William Morris’s tempestuous but thoughtful personality, and his vision of a different kind of society are at the centre of the National Portrait Gallery’s next exhibition. The curator Fiona McCarthy believes that the contribution of the multi-talented designer and political campaigner remains relevant in today’s world.
‘We are still looking at many of his anxieties: the loss of skills, the lack of worthwhile occupations and the ecological crisis. The issue of art and its importance, which Morris championed, is still important at a time when we are experiencing widespread cuts in the arts and creative teaching in schools’, she told The Muse Room.
The NPG’s show will not try to emulate the Victoria and Albert Museum’s comprehensive overview of 1996 – the last major presentation of Morris’s work, which considered his contribution to design and architecture.
Instead, McCarthy will draw primarily on the National Portrait Gallery’s own collection. She wants to focus attention on Morris’s vision of art for the whole people rather than the elite, and how his ideas spread through different groups in the 20th century.
‘It’s an unusual show for the NPG, in that while still based on images of people, it will include many objects. There will be a section on the Red House in Bexleyheath, co-designed by Morris and Philip Webb, jewellery drawn from the Guild of Handicraft collection at the Victoria and Albert museum plus a newly restored wardrobe from the Ashmolean Museum painted by Morris’s close friend and life-long collaborator Edward Burne-Jones.’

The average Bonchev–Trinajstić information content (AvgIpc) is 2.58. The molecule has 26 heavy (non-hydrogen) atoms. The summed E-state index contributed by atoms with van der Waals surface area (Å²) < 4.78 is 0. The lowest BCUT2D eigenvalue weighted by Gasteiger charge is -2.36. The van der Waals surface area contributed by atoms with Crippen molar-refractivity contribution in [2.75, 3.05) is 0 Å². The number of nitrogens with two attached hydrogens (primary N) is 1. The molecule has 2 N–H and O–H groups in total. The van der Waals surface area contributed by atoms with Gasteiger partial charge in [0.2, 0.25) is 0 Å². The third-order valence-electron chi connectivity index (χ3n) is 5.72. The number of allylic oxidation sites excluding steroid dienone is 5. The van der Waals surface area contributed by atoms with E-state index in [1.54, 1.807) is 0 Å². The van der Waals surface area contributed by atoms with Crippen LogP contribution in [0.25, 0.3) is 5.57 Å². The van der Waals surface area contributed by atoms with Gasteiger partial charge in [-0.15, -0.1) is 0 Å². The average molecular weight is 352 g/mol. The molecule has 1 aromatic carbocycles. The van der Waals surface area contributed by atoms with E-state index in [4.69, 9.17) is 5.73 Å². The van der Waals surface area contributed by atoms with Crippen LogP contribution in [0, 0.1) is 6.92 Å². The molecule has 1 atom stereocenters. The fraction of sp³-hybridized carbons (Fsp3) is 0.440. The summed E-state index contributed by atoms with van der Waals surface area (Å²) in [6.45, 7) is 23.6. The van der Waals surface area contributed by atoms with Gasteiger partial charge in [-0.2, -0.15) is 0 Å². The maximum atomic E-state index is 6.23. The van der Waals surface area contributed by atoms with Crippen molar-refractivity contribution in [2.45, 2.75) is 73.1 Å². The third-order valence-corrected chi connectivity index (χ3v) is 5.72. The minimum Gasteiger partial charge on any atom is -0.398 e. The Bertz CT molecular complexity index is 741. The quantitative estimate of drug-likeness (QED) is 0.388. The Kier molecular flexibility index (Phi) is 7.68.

A lovingly-designed cabinet by Arts and Crafts architect CFA Voysey for Morris’s copy of Chaucer’s poetry will be displayed, plus lustreware by William de Morgan alongside a portrait of the potter by his wife Evelyn.
‘Morris was an anarchist’, McCarthy says, ‘who wanted a whole new society. He was quite politically ferocious in the 1880s – he wanted to demolish structures in society. People often ignore his revolutionary views and see him simply as a wallpaper designer’.
Morris’s modest shoulder satchel is a reminder of how he toted his self-published pamphlets with their poems, chants, membership cards and political tracts. Designed by Morris together with the socialist illustrator-artist Walter Crane, the originals will give a flavour of the campaigns of the day. Contemporary photographs, drawings and paintings will show a wide circle of friends and contemporaries such as George Bernard Shaw, the matchgirls’ leader Annie Besant and Karl Marx’s daughter Eleanor.
From the turn of the century Arts and Crafts movement, through to the 1920s and 1930s, Morris’s vision of handmade objects continued to inspire groups of craft practitioners – potters, weavers and printers, some of whom set up dedicated communities.
McCarthy points to the 1944 founding of the Council of Industrial Design (today’s Design Council) as an effort to revive Morris’s drive to improve design standards. She sees ‘a Morris effect’ in the Festival of Britain too – somewhat ironically, given her emphasis on his anarchist credentials.
Many politicians – even Tony Blair, who called the artist his hero – have sought to associate themselves with Morris’s drive and genius, ignoring the fact that, as McCarthy notes, Morris himself thought the best function for the Houses of Parliament would be to store manure.
‘Anarchy and Beauty: William Morris and His Legacy, 1860–1960’ is at the National Portrait Gallery, London, until 11 January 2015.